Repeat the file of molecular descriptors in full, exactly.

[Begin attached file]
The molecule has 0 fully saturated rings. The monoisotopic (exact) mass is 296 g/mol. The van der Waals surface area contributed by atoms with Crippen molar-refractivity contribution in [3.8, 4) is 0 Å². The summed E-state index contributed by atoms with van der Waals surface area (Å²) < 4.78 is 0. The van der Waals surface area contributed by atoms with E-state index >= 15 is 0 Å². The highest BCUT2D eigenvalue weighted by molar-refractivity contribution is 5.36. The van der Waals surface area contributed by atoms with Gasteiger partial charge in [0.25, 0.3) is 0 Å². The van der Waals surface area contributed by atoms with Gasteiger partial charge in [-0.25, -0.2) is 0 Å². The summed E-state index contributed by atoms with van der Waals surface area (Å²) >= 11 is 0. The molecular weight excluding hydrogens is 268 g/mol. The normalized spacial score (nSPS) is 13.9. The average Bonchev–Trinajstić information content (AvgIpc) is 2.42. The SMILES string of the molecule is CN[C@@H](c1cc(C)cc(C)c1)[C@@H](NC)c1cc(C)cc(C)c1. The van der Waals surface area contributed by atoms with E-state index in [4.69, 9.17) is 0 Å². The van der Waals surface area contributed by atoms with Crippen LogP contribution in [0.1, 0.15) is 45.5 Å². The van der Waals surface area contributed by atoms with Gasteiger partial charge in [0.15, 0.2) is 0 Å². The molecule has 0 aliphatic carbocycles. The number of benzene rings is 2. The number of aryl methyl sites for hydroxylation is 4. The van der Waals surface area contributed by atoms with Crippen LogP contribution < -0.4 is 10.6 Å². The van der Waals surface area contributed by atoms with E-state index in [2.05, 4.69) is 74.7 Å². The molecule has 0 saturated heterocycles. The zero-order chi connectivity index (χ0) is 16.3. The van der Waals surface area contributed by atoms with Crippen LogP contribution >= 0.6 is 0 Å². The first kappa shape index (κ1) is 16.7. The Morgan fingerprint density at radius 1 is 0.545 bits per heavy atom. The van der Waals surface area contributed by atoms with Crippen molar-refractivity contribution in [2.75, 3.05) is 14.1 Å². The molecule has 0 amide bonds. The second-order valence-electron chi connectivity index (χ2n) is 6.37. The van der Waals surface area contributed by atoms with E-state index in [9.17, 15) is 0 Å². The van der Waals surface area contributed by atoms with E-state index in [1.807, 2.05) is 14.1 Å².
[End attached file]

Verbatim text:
The molecule has 0 fully saturated rings. The monoisotopic (exact) mass is 296 g/mol. The van der Waals surface area contributed by atoms with Crippen molar-refractivity contribution in [3.8, 4) is 0 Å². The summed E-state index contributed by atoms with van der Waals surface area (Å²) < 4.78 is 0. The van der Waals surface area contributed by atoms with E-state index >= 15 is 0 Å². The highest BCUT2D eigenvalue weighted by molar-refractivity contribution is 5.36. The van der Waals surface area contributed by atoms with Gasteiger partial charge in [0.25, 0.3) is 0 Å². The van der Waals surface area contributed by atoms with Gasteiger partial charge in [-0.25, -0.2) is 0 Å². The summed E-state index contributed by atoms with van der Waals surface area (Å²) >= 11 is 0. The molecular weight excluding hydrogens is 268 g/mol. The normalized spacial score (nSPS) is 13.9. The average Bonchev–Trinajstić information content (AvgIpc) is 2.42. The SMILES string of the molecule is CN[C@@H](c1cc(C)cc(C)c1)[C@@H](NC)c1cc(C)cc(C)c1. The van der Waals surface area contributed by atoms with E-state index in [4.69, 9.17) is 0 Å². The van der Waals surface area contributed by atoms with Crippen LogP contribution in [0.1, 0.15) is 45.5 Å². The van der Waals surface area contributed by atoms with Gasteiger partial charge in [0.15, 0.2) is 0 Å². The molecule has 0 aliphatic carbocycles. The number of benzene rings is 2. The number of aryl methyl sites for hydroxylation is 4. The van der Waals surface area contributed by atoms with Crippen LogP contribution < -0.4 is 10.6 Å². The van der Waals surface area contributed by atoms with E-state index in [2.05, 4.69) is 74.7 Å². The molecule has 0 saturated heterocycles. The zero-order chi connectivity index (χ0) is 16.3. The van der Waals surface area contributed by atoms with Crippen LogP contribution >= 0.6 is 0 Å². The first kappa shape index (κ1) is 16.7. The Morgan fingerprint density at radius 1 is 0.545 bits per heavy atom. The van der Waals surface area contributed by atoms with Crippen molar-refractivity contribution in [2.75, 3.05) is 14.1 Å². The molecule has 0 amide bonds. The second-order valence-electron chi connectivity index (χ2n) is 6.37. The van der Waals surface area contributed by atoms with E-state index in [9.17, 15) is 0 Å². The van der Waals surface area contributed by atoms with E-state index in [1.807, 2.05) is 14.1 Å².